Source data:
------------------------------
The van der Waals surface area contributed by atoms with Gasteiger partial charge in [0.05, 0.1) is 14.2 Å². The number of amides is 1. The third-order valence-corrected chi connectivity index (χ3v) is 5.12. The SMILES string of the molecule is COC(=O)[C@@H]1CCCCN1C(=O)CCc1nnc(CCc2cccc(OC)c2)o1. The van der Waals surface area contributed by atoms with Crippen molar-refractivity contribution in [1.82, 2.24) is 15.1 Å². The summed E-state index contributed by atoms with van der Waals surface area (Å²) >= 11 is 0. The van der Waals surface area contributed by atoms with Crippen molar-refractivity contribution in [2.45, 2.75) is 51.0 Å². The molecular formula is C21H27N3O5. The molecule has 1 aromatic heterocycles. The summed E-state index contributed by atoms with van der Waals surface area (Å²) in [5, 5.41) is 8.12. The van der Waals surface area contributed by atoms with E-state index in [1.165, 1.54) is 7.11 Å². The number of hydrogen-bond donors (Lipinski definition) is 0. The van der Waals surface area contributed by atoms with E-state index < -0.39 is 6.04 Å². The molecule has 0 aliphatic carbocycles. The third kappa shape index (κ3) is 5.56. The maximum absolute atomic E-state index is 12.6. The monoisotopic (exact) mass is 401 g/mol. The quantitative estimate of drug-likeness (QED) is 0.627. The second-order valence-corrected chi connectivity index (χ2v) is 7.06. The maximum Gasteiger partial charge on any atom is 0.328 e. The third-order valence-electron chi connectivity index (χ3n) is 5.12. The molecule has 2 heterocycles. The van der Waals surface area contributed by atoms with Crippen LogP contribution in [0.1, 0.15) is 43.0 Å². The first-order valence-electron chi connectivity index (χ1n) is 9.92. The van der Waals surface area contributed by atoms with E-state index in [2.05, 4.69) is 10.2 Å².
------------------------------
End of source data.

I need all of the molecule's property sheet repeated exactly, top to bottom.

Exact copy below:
The van der Waals surface area contributed by atoms with Gasteiger partial charge in [0.05, 0.1) is 14.2 Å². The number of amides is 1. The third-order valence-corrected chi connectivity index (χ3v) is 5.12. The SMILES string of the molecule is COC(=O)[C@@H]1CCCCN1C(=O)CCc1nnc(CCc2cccc(OC)c2)o1. The van der Waals surface area contributed by atoms with Crippen molar-refractivity contribution in [1.82, 2.24) is 15.1 Å². The summed E-state index contributed by atoms with van der Waals surface area (Å²) >= 11 is 0. The van der Waals surface area contributed by atoms with Crippen molar-refractivity contribution in [2.45, 2.75) is 51.0 Å². The molecular formula is C21H27N3O5. The molecule has 1 aromatic heterocycles. The summed E-state index contributed by atoms with van der Waals surface area (Å²) in [5, 5.41) is 8.12. The van der Waals surface area contributed by atoms with E-state index in [1.165, 1.54) is 7.11 Å². The number of hydrogen-bond donors (Lipinski definition) is 0. The van der Waals surface area contributed by atoms with E-state index < -0.39 is 6.04 Å². The molecule has 0 aliphatic carbocycles. The third kappa shape index (κ3) is 5.56. The maximum absolute atomic E-state index is 12.6. The monoisotopic (exact) mass is 401 g/mol. The quantitative estimate of drug-likeness (QED) is 0.627. The second-order valence-corrected chi connectivity index (χ2v) is 7.06. The maximum Gasteiger partial charge on any atom is 0.328 e. The third-order valence-electron chi connectivity index (χ3n) is 5.12. The molecule has 2 heterocycles. The van der Waals surface area contributed by atoms with Crippen LogP contribution in [0.1, 0.15) is 43.0 Å². The first-order valence-electron chi connectivity index (χ1n) is 9.92. The van der Waals surface area contributed by atoms with E-state index in [2.05, 4.69) is 10.2 Å².